Pete Broadbent, the Bishop of Willesden, is keen to compare the size of his…er…’constituency’, with Ekklesia.
Now, I know we aren't the most endowed of thinktanks but the whole thing is a bit bizarre. Someone drew my attention to it last night.
It seems that Pete Broadbent, the Bishop of Willesden, has launched an attack on Ekklesia via his Facebook page, saying that no one should listen to what we have to say, because our constituency isn’t as big as his.
I addressed this ‘mine is bigger than yours’ thing in “Faith and Politics After Christendom”  in 2006. It seems to come from the idea that authority should be derived only from how big you are (or claim to be!) rather than whether you have anything interesting to say, expertise in a particular area, or indeed whether what you say has some truth to it. The ‘Christendom’ mentality seeks to silence and control those who would dissent from the party line, challenge you or provide an alternative viewpoint.
I have been trying to rack my brains as to why he is so upset, and why he has suddenly come out with something now… It may be because:
1. We took part in the debate on ideas of atonement a few years ago, publishing a book (Consuming Passion: why the killing of Jesus really matters ) which carried perspectives which were different to the ones he holds. He was qute involved in the whole debate and I don't think he liked what we said. We also pointed out  that he had publicly condemned Jeffrey John's talk without reading it which I think he was a little embarrassed about. But that doesn’t explain his sudden outburst now.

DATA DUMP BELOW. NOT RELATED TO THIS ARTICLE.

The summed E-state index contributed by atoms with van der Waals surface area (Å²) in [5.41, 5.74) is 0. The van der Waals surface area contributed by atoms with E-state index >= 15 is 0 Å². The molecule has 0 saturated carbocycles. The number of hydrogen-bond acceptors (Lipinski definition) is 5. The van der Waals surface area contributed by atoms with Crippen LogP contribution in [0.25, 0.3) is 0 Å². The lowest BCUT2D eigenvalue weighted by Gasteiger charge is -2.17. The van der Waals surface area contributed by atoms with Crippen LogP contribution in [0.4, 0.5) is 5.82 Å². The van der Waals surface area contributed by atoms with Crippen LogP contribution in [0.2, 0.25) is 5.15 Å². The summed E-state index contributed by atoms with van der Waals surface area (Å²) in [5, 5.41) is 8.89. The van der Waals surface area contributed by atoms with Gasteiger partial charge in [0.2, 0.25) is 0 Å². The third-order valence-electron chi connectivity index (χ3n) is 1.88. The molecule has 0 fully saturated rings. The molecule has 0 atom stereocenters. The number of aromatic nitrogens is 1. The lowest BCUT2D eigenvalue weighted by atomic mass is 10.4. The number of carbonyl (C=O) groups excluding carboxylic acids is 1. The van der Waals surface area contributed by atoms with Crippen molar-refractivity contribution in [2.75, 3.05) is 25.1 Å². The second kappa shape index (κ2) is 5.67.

2. He may be concerned with some comments I made in an interview in Christianity magazine about the future of Evangelicalism, which came out last week. He was also interviewed in the same article. I can’t see, though, how what I said would upset him in any way.
3. He may not have liked our comments on Thursday  which challenged a number of churches about their attitudes to gay and lesbian Christians.
Whatever the reason, a common theme amongst those who are preoccupied with size is often a sense of inadequacy. It comes at a time when church attendance continues to fall, which is a real problem when you have historically based your self-esteem on how big you are.
Pete and I seem to have 28 mutual friends on Facebook, so I have asked him if he will be my friend too. This might be the best way to respond – better certainly than running the risk of bumping into him randomly in the toilet at a Church event sometime. That could be quite awkward.